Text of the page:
Turkish President’s Security Team and Supporters Attack Journalists; Create Chaos During 3-Hour Demonstration
WASHINGTON – A diverse group of Armenians, Kurds, Greeks, Cypriots, Yezidis, human rights groups and even various opposition Turkish political factions protested Turkish President Recep Tayip Erdogan’s repression at home and aggression abroad in a heated demonstration which forced the closure of one of Washington, DC’s busiest streets for over an hour, reported the Armenian National Committee of Greater Washington.
Holding banners calling out Turkey’s ongoing Armenian genocide denial, crackdown on the country’s Kurdish community, and support for ISIS forces in Syria – protesters spotlighted Turkey’s democratic decline under President Erdogan’s rule, a view gaining increased support in Washington’s political circles in the days leading up to his U.S. visit. Among the protesters’ chants was: “Long live Kurdistan; long live Armenia.”
Pro-Turkish government counter-protesters wearing “We love Erdogan” T-shirts and holding “We Heart Erdogan” signs chanted their praise for the dictator. Erdogan security personnel were seen attacking protesters and needed to be subdued by Washington DC police. At least one Turkish reporter was pushed and another forced to the ground and beaten by Erdogan’s security team. Another reporter was forced out of Brookings Institution venue, prior to Erdogan’s arrival. Turkish journalists tweeted the surreal circumstances of the protest throughout.
The National Press Club (NPC) was quick to condemn the press crackdown, with NPC President Thomas Burr stating that the Turkish leader’s team “have no right to lay their hands on reporters or protesters or anyone else for that matter, when the people they were apparently roughing up seemed to be merely doing their jobs or exercising the rights they have in this country.”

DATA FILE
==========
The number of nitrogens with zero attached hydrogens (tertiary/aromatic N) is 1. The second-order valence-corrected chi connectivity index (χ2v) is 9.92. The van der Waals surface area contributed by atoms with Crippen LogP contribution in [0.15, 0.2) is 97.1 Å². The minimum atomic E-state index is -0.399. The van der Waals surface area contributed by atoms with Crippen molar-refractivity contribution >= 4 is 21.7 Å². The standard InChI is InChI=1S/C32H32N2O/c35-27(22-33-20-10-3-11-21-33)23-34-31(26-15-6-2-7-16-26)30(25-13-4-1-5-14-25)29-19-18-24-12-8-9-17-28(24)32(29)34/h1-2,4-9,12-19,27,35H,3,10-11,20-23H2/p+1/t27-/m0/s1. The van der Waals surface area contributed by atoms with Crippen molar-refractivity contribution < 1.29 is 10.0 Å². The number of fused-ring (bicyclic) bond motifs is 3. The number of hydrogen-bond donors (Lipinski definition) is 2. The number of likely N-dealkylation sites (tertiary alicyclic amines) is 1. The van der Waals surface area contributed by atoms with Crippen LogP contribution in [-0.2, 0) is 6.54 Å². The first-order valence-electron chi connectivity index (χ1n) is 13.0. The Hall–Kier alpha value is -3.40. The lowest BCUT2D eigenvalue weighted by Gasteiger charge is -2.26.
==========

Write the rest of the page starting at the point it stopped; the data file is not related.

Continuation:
The ANCA Eastern Region’s Armen Sahakyan commented that “We were pleased that so many Washington area Armenians joined today with our Kurdish and Greek friends and our allies in the human rights community in a strong show of solidarity against Recep Erdogan’s repression at home and aggression abroad. While it was encouraging to see such powerful American civil society opposition to Turkey’s increasingly violent rule, it was, at the same, deeply troubling to witness Erdogan’s security detail attacking journalists, effectively exporting Turkey’s intolerance to the U.S. capital.”
President Erdogan is one of 50 world leaders in Washington, DC this week, attending the nuclear energy summit. President Obama refused a one-on-one meeting with Erdogan, a fact which apparently prompted a three-hour rant by the Turkish leader at a Foreign Policy Association dinner on the eve of today’s speech at the Brookings Institute. Vice-President Biden was scheduled to meet with the Turkish leader today.